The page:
The legal corollary of an employer’s obligation to provide reasonable notice of termination is the employee’s duty to mitigate the damages flowing from a wrongful termination. The operation of the duty to mitigate was described by the Supreme Court of Canada in Red Deer College v. Michaels1 as follows:
If, however, the employee can obtain other employment, he can avoid part at least of these damages. Therefore, in an action by the employee against the employer for a wrongful discharge, a deduction of the net amount of what the employee earned, or what he might reasonably have earned in other employment of like nature, from what he would have received had there been no breach, furnishes the ordinary measure of damages.
The employee’s duty to mitigate was most recently considered by the Ontario Court of Appeal in the case of Brake v. PJ — M2R Restaurant Inc. (2017 ONCA 402), with the Court of Appeal upholding the trial judge’s findings with respect to mitigation and declining to deduct income earned by the employee during the notice period.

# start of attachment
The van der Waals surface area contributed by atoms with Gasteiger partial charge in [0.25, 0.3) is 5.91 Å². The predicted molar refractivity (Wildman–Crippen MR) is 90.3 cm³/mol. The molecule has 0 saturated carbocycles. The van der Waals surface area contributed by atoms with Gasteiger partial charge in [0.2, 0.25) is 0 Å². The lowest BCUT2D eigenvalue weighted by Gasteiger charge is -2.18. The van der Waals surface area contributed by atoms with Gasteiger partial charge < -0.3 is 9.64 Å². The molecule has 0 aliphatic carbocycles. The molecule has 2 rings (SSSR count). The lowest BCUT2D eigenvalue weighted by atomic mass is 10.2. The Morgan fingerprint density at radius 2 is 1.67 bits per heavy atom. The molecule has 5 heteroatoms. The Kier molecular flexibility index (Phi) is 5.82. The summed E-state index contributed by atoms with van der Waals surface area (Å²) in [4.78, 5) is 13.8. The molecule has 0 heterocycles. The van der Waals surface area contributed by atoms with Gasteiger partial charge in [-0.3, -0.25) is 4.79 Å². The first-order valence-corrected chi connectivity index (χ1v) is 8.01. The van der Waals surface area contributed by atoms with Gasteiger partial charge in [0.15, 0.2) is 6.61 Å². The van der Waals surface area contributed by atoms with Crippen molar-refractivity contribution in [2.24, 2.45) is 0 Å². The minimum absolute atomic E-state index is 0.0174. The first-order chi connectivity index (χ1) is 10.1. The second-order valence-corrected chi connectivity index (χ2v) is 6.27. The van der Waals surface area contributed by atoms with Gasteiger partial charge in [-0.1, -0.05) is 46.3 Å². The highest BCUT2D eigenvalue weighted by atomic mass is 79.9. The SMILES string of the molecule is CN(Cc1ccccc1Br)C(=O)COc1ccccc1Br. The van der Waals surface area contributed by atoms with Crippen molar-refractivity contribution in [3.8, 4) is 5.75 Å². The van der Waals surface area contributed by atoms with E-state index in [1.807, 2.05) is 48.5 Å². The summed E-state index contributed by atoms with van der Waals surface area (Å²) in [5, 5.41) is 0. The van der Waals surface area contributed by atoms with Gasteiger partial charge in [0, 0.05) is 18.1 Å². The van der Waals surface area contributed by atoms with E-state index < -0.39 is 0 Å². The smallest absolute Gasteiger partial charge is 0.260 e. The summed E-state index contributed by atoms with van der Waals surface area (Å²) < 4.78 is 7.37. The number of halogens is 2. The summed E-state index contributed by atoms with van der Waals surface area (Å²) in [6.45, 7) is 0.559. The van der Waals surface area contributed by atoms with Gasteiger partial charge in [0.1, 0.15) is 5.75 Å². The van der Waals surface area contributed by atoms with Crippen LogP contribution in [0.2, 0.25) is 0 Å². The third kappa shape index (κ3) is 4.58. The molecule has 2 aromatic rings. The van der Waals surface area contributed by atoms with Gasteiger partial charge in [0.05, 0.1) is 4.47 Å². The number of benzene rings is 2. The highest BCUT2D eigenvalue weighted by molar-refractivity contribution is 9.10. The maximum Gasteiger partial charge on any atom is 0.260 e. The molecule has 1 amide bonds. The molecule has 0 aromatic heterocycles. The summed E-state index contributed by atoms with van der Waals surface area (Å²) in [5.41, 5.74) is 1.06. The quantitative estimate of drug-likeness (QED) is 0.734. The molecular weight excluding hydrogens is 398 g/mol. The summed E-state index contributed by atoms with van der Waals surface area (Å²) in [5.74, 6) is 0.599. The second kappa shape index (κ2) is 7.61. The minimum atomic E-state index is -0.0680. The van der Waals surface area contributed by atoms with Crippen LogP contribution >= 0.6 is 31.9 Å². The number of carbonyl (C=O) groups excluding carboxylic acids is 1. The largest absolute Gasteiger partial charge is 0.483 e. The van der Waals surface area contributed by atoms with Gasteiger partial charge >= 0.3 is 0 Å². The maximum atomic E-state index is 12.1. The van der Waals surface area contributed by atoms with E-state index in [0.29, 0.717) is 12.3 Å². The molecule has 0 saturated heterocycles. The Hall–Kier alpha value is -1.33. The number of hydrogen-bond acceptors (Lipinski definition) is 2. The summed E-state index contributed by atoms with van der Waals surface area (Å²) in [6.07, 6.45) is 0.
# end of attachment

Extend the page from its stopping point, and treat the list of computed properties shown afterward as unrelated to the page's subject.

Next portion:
Esther Brake, a long serving employee of a McDonald’s franchisee, PJ — M2R Restaurant Inc., took legal proceedings against her employer after she was given a choice between a demotion from her Manager position to a position of First Assistant, and termination of her employment because of alleged performance issues. The trial judge found that Ms. Brake was constructively dismissed and fixed her notice entitlement at 20 months, including her statutory severance entitlement.
The trial judge considered Ms. Brake’s mitigation efforts, which consisted of increased hours at an existing part-time cashier job at Sobeys which she held while employed by PJ — M2R Restaurant Inc.; a job at Tim Hortons; attempts at starting a babysitting and cleaning service business which were ultimately abandoned; unsuccessful applications for several store manager and supervisor positions in the retail sector; and work in a cashier position at Home Depot which she still held at the time of trial. On the basis of his review, the trial judge determined that Ms. Brake had been unsuccessful at mitigating her damages despite her best efforts, and he did not reduce her damages award.